‘Noise’ blocking – good for your portfolio
It’s easy to feel bombarded by the constant cycle of negative news headlines or ‘noise’, which can add to your anxiety about how your investments are doing and uncertainty as to whether your investment strategy is on the right course. It’s important to try and block out this noise which could influence you to make hasty or erratic investment decisions.
Set and revisit your goals
Keeping a record of your reasons for investing can help temper any inclination to hastily change your plans. Revisiting your initial decisions allows you to assess whether your long-term priorities remain the same.
Avoid continuous monitoring
Our mobile phones allow us to keep completely up to date, which is obviously important for things like keeping in touch with family, but when it comes to investing, it’s best to avoid the temptation to set up alert notifications for funds or companies that you are invested in. Warren Buffett had this advice in 2016 after a period of extreme market volatility saying, “Don’t watch the market closely”; advice that still rings true today.
Time in the market
Shutting out the noise to concentrate on the long term, gives your investments a greater chance of yielding positive returns and benefiting from compounding, although there are obviously no guarantees.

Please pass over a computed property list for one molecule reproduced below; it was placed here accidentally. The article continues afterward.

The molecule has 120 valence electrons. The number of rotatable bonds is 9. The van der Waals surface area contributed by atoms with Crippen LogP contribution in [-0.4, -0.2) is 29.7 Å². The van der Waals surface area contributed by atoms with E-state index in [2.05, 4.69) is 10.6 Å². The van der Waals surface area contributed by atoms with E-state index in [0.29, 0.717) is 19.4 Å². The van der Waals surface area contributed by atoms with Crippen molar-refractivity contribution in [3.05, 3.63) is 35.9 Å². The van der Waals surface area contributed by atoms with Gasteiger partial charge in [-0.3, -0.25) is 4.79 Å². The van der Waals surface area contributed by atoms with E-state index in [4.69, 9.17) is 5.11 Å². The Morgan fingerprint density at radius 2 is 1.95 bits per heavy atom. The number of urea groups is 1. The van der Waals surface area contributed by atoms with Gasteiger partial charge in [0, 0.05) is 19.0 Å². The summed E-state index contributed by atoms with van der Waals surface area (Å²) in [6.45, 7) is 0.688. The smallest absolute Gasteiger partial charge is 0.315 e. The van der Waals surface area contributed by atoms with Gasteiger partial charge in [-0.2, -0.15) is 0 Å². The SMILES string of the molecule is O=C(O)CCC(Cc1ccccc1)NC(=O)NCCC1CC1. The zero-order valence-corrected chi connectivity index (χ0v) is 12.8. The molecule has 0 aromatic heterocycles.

It is important to take professional advice before making any decision relating to your personal finances. Information within this newsletter is based on our current understanding of taxation and can be subject to change in future. It does not provide individual tailored investment advice and is for guidance only. Some rules may vary in different parts of the UK; please ask for details. We cannot assume legal liability for any errors or omissions it might contain. Levels and bases of, and reliefs from, taxation are those currently applying or proposed and are subject to change; their value depends on the individual circumstances of the investor.
The value of investments can go down as well as up and you may not get back the full amount you invested. The past is not a guide to future performance and past performance may not necessarily be repeated. If you withdraw from an investment in the early years, you may not get back the full amount you invested. Changes in the rates of exchange may have an adverse effect on the value or price of an investment in sterling terms if it is denominated in a foreign currency. Taxation depends on individual circumstances as well as tax law and HMRC practice which can change.
The information contained within this newsletter is for information only purposes and does not constitute financial advice. The purpose of this newsletter is to provide technical and general guidance and should not be interpreted as a personal recommendation or advice.
The Financial Conduct Authority does not regulate advice on deposit accounts and some forms of tax advice.